Play Now Login Create Account
  New Posts New Posts RSS Feed - Illyriad Geographic
  FAQ FAQ  Forum Search   Register Register  Login Login

Topic ClosedIllyriad Geographic

 Post Reply Post Reply
Faraway Lands View Drop Down
New Poster
New Poster

Joined: 14 Dec 2011
Location: Read My Usernam
Status: Offline
Points: 9
Direct Link To This Post Topic: Illyriad Geographic
    Posted: 24 Dec 2011 at 07:39
Just thought that Illy should really have a thread about geographics. A whole world is still mildly unknown to us and the more we know about it, truth or not, the more interesting it is. So gather round stories about geographics near your cities about rivers, mountains, plains, from hundreds, thousands, and even millions of years ago and why they are there. It can be short or long (500-1000 words) and preferably literate and nonfiction sounding. Posting something that introduces something yet unknown in the world is discouraged (ex. giant hexagon fossils that have been found reveal...). Be free to give possible reasons as to why the terrain is as so and reasons to back it. Be sure to add the location if not added in the text as well as a title. Comment away!
I'll start it off in this post:
Striking Water
-907 l -365 Kumula
Among the thorny jungles of Kumula lays what isn't entirely expected. The Kumula Desert. One of the three Illyrian deserts, this one gives birth to great insight on previous habitants.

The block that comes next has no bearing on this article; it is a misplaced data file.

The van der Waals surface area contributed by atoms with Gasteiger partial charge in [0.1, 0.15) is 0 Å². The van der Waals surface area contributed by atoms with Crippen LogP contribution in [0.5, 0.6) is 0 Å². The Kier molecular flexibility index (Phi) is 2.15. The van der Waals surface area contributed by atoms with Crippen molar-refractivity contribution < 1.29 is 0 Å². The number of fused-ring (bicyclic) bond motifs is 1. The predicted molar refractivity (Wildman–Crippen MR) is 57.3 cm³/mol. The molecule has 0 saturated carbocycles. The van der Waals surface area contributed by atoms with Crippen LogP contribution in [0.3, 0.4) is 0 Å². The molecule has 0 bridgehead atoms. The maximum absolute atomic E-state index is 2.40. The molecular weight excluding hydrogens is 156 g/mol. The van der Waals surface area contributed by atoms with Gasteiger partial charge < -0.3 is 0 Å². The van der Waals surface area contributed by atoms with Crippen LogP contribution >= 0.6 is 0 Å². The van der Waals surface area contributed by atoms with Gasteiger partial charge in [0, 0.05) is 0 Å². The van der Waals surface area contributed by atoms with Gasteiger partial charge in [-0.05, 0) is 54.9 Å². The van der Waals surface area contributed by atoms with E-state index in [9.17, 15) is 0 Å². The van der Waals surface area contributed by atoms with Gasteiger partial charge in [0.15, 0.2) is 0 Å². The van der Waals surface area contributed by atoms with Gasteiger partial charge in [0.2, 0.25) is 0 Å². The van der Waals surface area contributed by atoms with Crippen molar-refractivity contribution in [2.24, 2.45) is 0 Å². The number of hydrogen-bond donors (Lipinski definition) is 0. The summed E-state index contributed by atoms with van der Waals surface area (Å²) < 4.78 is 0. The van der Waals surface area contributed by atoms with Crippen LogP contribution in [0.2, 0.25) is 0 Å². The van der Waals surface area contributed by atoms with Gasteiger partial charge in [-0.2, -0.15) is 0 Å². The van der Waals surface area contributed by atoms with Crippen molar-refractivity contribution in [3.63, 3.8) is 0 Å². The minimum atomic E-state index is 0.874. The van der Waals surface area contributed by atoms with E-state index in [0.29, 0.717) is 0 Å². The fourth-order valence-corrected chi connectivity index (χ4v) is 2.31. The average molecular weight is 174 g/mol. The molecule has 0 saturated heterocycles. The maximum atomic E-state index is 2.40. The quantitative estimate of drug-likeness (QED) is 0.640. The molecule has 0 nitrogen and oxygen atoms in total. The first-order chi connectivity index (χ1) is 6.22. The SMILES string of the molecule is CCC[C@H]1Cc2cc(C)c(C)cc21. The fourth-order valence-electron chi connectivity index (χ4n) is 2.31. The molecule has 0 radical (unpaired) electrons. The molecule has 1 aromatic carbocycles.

Following the northern river that flows from Kumula to Lan Larosh, many find great disappointment when the river abruptly stops in the middle of the desert. Not exactly the best view, this end is actually only the beginning. It brings fresh water from the nearby mountains east, south, and out to sea. Though it goes a long way, it readily transports thousands of liters of water each year. This was troubling to the local geographers who knew that thousands of liters should nearly be impossible in such climates like those in the deserts. Many other geographers have went in the mountains for years at a time and receive, at most, 2mm of rain a year. This lead to the unanimous vote between the small desert community that the river shall run dry in a few years.

Yet years have passed and the river gives us water as easily as it has done any other day. This argument has died down as hundreds of geographers have diminished to a handful as opportunities in astronomy have grown. However, the anthropology field has given more thought to this puzzle in their own way. Anthropologist Calder Barberi has, in the last month, organized an exploration team and ventured into the valley just north of the river's beginning. They've come back after a three month exploration and Calder says, “there is so much more to see. The sands of those valley tell more than the screen can see.”